You can hear it almost anywhere, that general negative hum about teenagers. Their list of sins is long; they’re irresponsible, they lack manners and they care about nothing but listening to weird music, texting and hanging out with their friends.
People with opinions like these have obviously never met 16- year-old Honeymoon Bay resident, Alicia Fall. If there is such a thing as a renaissance woman in this day and age, Fall would be its poster-girl. She’s a Grade 11 student, works two part-time jobs, is an accomplished dancer and has a social conscience that belies her tender years.
Fall has many interests but it is her love of one place in particular that is fuelling an amazing project.
“I’ve always really had a passion for Africa, and have always wanted to go there,” said Fall. “ Hopefully, I will have the opportunity to do that soon. But until then, I really want to do something to make a difference there.”
It may be some time before she herself is able to visit her dream country, but her efforts here at home will soon be making an impact on one part of that continent.
Fall has taken it upon herself to raise funds to build a school in Burkina Faso , a small land-locked country in west Africa. The project came about through an Alberta based non-profit group called Bridges of Hope, whose goal is help poor communities in third world countries by relieving poverty and helping build badly needed amenities like schools.
Fall has organized a Fair-Trade Coffee House which takes place this Saturday, Feb. 25 from 3p.m. to 11p.m. in the hall at Sylvan United Church in Mill Bay. The church is located at 985 Shawnigan-Mill Bay Road right beside Frances Kelsey Secondary School which Fall attends.
“The church is not charging us for this event and is letting us use their sound equipment and kitchen facilities and all of the artists, speakers and performers are showing up free of charge,” said Fall. “The vendors are either supporting us by purchasing a table or donating a portion of their profits.”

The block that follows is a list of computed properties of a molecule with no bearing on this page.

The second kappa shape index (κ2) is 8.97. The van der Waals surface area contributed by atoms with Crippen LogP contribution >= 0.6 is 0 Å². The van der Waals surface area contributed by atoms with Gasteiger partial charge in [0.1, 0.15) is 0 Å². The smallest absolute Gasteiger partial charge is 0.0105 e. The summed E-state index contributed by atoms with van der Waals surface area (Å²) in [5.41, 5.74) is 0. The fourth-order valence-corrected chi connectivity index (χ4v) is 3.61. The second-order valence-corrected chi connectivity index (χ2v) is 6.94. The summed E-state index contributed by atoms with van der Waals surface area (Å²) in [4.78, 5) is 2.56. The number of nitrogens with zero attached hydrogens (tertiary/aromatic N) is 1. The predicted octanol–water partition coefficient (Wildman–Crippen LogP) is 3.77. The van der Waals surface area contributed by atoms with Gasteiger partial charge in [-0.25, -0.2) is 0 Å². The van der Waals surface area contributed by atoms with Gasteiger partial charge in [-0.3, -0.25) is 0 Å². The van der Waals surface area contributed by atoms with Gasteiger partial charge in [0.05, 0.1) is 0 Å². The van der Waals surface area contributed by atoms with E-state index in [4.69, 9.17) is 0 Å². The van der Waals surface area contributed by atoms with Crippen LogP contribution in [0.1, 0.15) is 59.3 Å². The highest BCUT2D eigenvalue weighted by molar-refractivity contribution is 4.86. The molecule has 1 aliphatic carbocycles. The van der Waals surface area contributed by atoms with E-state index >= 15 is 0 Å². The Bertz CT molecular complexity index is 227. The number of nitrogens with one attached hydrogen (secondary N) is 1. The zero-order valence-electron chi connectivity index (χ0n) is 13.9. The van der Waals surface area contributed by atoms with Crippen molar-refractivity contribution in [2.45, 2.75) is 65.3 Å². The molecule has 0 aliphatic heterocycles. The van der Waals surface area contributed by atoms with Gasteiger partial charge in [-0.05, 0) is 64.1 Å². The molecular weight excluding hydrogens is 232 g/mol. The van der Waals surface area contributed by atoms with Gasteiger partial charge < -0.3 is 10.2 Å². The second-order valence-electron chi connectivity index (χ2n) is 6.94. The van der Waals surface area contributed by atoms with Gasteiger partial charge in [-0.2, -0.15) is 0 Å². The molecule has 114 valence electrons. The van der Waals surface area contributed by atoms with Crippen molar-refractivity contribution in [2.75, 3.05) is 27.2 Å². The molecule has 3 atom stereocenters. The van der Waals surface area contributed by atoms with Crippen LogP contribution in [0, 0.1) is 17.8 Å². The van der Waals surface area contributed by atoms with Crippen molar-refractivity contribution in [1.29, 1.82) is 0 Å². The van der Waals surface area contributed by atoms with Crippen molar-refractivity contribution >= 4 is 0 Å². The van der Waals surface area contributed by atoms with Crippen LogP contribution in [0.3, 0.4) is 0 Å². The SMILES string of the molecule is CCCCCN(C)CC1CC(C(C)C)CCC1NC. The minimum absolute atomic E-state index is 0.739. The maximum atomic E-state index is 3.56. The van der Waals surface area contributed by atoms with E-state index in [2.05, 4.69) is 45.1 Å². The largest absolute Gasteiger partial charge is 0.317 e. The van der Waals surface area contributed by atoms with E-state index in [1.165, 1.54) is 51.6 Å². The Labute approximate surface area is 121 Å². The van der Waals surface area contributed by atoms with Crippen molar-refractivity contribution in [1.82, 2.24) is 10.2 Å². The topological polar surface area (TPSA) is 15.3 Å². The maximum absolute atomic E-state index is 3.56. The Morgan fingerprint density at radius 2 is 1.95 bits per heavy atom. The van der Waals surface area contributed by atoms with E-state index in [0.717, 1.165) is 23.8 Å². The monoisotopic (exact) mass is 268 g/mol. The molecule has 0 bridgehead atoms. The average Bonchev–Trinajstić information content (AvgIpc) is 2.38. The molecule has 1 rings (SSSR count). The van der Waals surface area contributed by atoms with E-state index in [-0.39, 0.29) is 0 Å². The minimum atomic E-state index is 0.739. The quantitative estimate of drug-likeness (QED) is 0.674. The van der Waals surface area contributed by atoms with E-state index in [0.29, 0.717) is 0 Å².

Besides the fair-trade and local products available, Duncan’s Sunflower Café will be on hand to provide dinner and refreshments. Entertainment runs from 6:00 to 9:00 PM with Falls rounding up an impressive line-up of local artists and musicians.
“We’ve got The Small Town Villians and Naomi Payan from Duncan, Ryan McMahon from Ladysmith, Redwood Green and many others,” said Fall. “They’ve all come out to help.”
Admission to the event is by donation with all proceeds going to the African school project. Donations may also be made by dropping off returnable bottles to the Return It Bottle depot in Duncan and letting staff know it’s for the “Schools to Schools” account. In Lake Cowichan, the Country Grocer is accepting returnable pop and juice containers with jars set up at the tills for the project.
Fall is no stranger to hard work and following through with a dream. She has been dancing with the Carlson’s School of Dance in Duncan for five years and this year will take her Grade 8 Ballet finals. This summer she will be working on a Habitat for Humanities project in Slave Lake, Alberta and hopes eventually to pursue a career in medicine and use her skills to help others in an organization like Doctors Without Borders.
Fall began organizing the Fair-Trade coffee house project in the fall of 2011, taking her idea to a service club at Frances Kelsey because of her keen interest in Africa and ended up taking on a leadership role.
“This is her personal initiative and she’s done all the legwork,” said Lesley Fall, Alicia’s mother. “She has always been into helping others and this is totally her project.”